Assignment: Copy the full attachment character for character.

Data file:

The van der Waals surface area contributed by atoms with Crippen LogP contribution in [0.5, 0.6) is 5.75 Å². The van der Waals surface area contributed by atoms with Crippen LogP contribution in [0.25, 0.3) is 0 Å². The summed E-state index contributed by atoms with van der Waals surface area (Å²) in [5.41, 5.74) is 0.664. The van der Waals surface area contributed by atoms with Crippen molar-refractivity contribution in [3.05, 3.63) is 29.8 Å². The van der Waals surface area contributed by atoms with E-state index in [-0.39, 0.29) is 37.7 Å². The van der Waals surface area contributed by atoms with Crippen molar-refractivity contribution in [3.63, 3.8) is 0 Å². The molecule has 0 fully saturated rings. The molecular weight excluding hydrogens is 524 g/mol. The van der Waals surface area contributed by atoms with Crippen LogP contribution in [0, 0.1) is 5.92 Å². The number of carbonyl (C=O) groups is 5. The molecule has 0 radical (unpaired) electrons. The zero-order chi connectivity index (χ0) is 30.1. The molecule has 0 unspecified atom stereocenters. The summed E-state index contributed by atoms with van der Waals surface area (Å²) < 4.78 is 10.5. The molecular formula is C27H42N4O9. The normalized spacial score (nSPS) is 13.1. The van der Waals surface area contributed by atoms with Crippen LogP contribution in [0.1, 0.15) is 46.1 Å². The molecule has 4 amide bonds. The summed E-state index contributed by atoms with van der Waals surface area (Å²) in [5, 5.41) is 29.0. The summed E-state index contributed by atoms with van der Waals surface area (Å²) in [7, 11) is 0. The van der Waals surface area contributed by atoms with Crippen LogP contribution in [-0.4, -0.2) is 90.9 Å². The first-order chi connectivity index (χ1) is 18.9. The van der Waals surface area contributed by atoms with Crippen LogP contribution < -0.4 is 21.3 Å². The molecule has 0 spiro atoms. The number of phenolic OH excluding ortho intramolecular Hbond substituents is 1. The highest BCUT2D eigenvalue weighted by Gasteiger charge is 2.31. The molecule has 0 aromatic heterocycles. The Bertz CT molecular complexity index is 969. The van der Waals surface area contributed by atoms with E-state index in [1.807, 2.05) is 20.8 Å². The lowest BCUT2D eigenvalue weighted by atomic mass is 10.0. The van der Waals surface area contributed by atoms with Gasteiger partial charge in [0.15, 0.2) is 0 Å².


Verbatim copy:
The van der Waals surface area contributed by atoms with Crippen LogP contribution in [0.5, 0.6) is 5.75 Å². The van der Waals surface area contributed by atoms with Crippen LogP contribution in [0.25, 0.3) is 0 Å². The summed E-state index contributed by atoms with van der Waals surface area (Å²) in [5.41, 5.74) is 0.664. The van der Waals surface area contributed by atoms with Crippen molar-refractivity contribution in [3.05, 3.63) is 29.8 Å². The van der Waals surface area contributed by atoms with E-state index in [-0.39, 0.29) is 37.7 Å². The van der Waals surface area contributed by atoms with Crippen molar-refractivity contribution in [3.63, 3.8) is 0 Å². The molecule has 0 fully saturated rings. The molecular weight excluding hydrogens is 524 g/mol. The van der Waals surface area contributed by atoms with Crippen LogP contribution in [0, 0.1) is 5.92 Å². The number of carbonyl (C=O) groups is 5. The molecule has 0 radical (unpaired) electrons. The zero-order chi connectivity index (χ0) is 30.1. The molecule has 0 unspecified atom stereocenters. The summed E-state index contributed by atoms with van der Waals surface area (Å²) < 4.78 is 10.5. The molecular formula is C27H42N4O9. The normalized spacial score (nSPS) is 13.1. The van der Waals surface area contributed by atoms with Crippen LogP contribution in [0.1, 0.15) is 46.1 Å². The molecule has 4 amide bonds. The summed E-state index contributed by atoms with van der Waals surface area (Å²) in [5, 5.41) is 29.0. The summed E-state index contributed by atoms with van der Waals surface area (Å²) in [7, 11) is 0. The van der Waals surface area contributed by atoms with Crippen LogP contribution in [-0.4, -0.2) is 90.9 Å². The first-order chi connectivity index (χ1) is 18.9. The van der Waals surface area contributed by atoms with Crippen LogP contribution < -0.4 is 21.3 Å². The molecule has 0 spiro atoms. The number of phenolic OH excluding ortho intramolecular Hbond substituents is 1. The highest BCUT2D eigenvalue weighted by Gasteiger charge is 2.31. The molecule has 0 aromatic heterocycles. The Bertz CT molecular complexity index is 969. The van der Waals surface area contributed by atoms with E-state index in [1.807, 2.05) is 20.8 Å². The lowest BCUT2D eigenvalue weighted by atomic mass is 10.0. The van der Waals surface area contributed by atoms with Gasteiger partial charge in [0.15, 0.2) is 0 Å².